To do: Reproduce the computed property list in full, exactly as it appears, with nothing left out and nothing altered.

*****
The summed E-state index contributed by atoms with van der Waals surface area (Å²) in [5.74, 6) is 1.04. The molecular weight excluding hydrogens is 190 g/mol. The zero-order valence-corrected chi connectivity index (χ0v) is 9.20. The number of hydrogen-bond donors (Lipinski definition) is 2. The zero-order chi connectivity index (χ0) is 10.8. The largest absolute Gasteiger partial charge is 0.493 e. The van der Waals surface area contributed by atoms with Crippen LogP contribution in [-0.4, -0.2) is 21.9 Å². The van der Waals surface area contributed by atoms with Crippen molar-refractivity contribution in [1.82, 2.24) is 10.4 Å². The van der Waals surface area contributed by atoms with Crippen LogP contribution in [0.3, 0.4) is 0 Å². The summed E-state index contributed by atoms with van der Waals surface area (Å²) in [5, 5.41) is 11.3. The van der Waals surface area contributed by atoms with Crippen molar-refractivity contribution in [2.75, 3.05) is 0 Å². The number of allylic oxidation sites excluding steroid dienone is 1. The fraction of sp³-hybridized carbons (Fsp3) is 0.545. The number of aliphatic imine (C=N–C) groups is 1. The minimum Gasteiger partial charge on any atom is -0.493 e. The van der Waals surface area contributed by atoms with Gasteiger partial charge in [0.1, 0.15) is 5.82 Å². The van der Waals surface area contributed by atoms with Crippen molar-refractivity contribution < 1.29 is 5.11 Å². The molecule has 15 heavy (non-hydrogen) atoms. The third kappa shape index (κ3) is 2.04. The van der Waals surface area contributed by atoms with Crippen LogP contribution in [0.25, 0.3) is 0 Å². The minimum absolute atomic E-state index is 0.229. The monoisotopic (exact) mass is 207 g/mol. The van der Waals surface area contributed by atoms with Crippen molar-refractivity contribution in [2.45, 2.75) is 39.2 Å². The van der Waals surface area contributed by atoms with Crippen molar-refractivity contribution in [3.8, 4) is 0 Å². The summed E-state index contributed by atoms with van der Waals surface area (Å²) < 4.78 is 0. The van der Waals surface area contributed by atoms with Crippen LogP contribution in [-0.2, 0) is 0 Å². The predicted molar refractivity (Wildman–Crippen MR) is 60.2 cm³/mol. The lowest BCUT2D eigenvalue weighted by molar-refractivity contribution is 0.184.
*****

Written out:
The summed E-state index contributed by atoms with van der Waals surface area (Å²) in [5.74, 6) is 1.04. The molecular weight excluding hydrogens is 190 g/mol. The zero-order valence-corrected chi connectivity index (χ0v) is 9.20. The number of hydrogen-bond donors (Lipinski definition) is 2. The zero-order chi connectivity index (χ0) is 10.8. The largest absolute Gasteiger partial charge is 0.493 e. The van der Waals surface area contributed by atoms with Crippen LogP contribution in [-0.4, -0.2) is 21.9 Å². The van der Waals surface area contributed by atoms with Crippen molar-refractivity contribution in [1.82, 2.24) is 10.4 Å². The van der Waals surface area contributed by atoms with Crippen LogP contribution in [0.3, 0.4) is 0 Å². The summed E-state index contributed by atoms with van der Waals surface area (Å²) in [5, 5.41) is 11.3. The van der Waals surface area contributed by atoms with Crippen molar-refractivity contribution in [2.75, 3.05) is 0 Å². The number of allylic oxidation sites excluding steroid dienone is 1. The fraction of sp³-hybridized carbons (Fsp3) is 0.545. The number of aliphatic imine (C=N–C) groups is 1. The minimum Gasteiger partial charge on any atom is -0.493 e. The van der Waals surface area contributed by atoms with Gasteiger partial charge in [0.1, 0.15) is 5.82 Å². The van der Waals surface area contributed by atoms with Crippen molar-refractivity contribution < 1.29 is 5.11 Å². The molecule has 15 heavy (non-hydrogen) atoms. The third kappa shape index (κ3) is 2.04. The van der Waals surface area contributed by atoms with Crippen LogP contribution in [0.25, 0.3) is 0 Å². The minimum absolute atomic E-state index is 0.229. The monoisotopic (exact) mass is 207 g/mol. The van der Waals surface area contributed by atoms with Crippen molar-refractivity contribution in [2.45, 2.75) is 39.2 Å². The van der Waals surface area contributed by atoms with Crippen molar-refractivity contribution in [3.8, 4) is 0 Å². The summed E-state index contributed by atoms with van der Waals surface area (Å²) < 4.78 is 0. The van der Waals surface area contributed by atoms with Crippen LogP contribution in [-0.2, 0) is 0 Å². The predicted molar refractivity (Wildman–Crippen MR) is 60.2 cm³/mol. The lowest BCUT2D eigenvalue weighted by molar-refractivity contribution is 0.184.